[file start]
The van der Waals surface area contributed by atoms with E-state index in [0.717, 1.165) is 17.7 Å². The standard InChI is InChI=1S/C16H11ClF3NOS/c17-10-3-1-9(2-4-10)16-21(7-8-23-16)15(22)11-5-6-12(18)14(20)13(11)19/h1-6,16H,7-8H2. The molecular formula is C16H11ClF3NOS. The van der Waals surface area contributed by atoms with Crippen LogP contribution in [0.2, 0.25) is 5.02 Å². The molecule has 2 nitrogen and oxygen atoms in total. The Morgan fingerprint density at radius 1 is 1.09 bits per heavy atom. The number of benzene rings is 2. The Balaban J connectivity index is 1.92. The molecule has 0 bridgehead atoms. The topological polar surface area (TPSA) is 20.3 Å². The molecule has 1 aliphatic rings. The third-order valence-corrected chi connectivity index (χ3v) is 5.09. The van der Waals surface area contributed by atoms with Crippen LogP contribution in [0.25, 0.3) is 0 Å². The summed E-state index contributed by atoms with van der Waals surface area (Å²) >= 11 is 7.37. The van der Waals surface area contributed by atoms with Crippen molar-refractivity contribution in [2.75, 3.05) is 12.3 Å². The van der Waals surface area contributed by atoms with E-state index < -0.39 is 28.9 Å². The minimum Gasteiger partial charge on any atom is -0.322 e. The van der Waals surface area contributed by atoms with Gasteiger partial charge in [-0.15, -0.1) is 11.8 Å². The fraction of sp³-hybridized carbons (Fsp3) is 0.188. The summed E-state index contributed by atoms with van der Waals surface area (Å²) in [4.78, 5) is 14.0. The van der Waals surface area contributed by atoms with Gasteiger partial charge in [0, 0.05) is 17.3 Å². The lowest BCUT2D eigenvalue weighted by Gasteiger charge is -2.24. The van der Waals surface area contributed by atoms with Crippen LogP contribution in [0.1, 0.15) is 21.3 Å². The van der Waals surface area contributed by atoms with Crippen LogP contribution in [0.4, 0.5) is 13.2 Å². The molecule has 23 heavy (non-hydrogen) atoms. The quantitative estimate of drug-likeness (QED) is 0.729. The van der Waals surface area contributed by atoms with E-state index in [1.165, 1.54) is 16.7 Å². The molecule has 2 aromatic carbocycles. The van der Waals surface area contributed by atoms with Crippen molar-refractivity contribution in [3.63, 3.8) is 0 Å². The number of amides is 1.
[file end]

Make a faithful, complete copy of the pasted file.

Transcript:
The van der Waals surface area contributed by atoms with E-state index in [0.717, 1.165) is 17.7 Å². The standard InChI is InChI=1S/C16H11ClF3NOS/c17-10-3-1-9(2-4-10)16-21(7-8-23-16)15(22)11-5-6-12(18)14(20)13(11)19/h1-6,16H,7-8H2. The molecular formula is C16H11ClF3NOS. The van der Waals surface area contributed by atoms with Crippen LogP contribution in [0.2, 0.25) is 5.02 Å². The molecule has 2 nitrogen and oxygen atoms in total. The Morgan fingerprint density at radius 1 is 1.09 bits per heavy atom. The number of benzene rings is 2. The Balaban J connectivity index is 1.92. The molecule has 0 bridgehead atoms. The topological polar surface area (TPSA) is 20.3 Å². The molecule has 1 aliphatic rings. The third-order valence-corrected chi connectivity index (χ3v) is 5.09. The van der Waals surface area contributed by atoms with Crippen LogP contribution in [0.25, 0.3) is 0 Å². The summed E-state index contributed by atoms with van der Waals surface area (Å²) >= 11 is 7.37. The van der Waals surface area contributed by atoms with Crippen molar-refractivity contribution in [2.75, 3.05) is 12.3 Å². The van der Waals surface area contributed by atoms with E-state index < -0.39 is 28.9 Å². The minimum Gasteiger partial charge on any atom is -0.322 e. The van der Waals surface area contributed by atoms with Gasteiger partial charge in [-0.15, -0.1) is 11.8 Å². The fraction of sp³-hybridized carbons (Fsp3) is 0.188. The summed E-state index contributed by atoms with van der Waals surface area (Å²) in [4.78, 5) is 14.0. The van der Waals surface area contributed by atoms with Gasteiger partial charge in [0, 0.05) is 17.3 Å². The lowest BCUT2D eigenvalue weighted by Gasteiger charge is -2.24. The van der Waals surface area contributed by atoms with Crippen LogP contribution in [0.1, 0.15) is 21.3 Å². The van der Waals surface area contributed by atoms with Crippen LogP contribution in [0.4, 0.5) is 13.2 Å². The molecule has 23 heavy (non-hydrogen) atoms. The quantitative estimate of drug-likeness (QED) is 0.729. The van der Waals surface area contributed by atoms with E-state index in [1.165, 1.54) is 16.7 Å². The molecule has 2 aromatic carbocycles. The van der Waals surface area contributed by atoms with Crippen molar-refractivity contribution in [3.63, 3.8) is 0 Å². The number of amides is 1.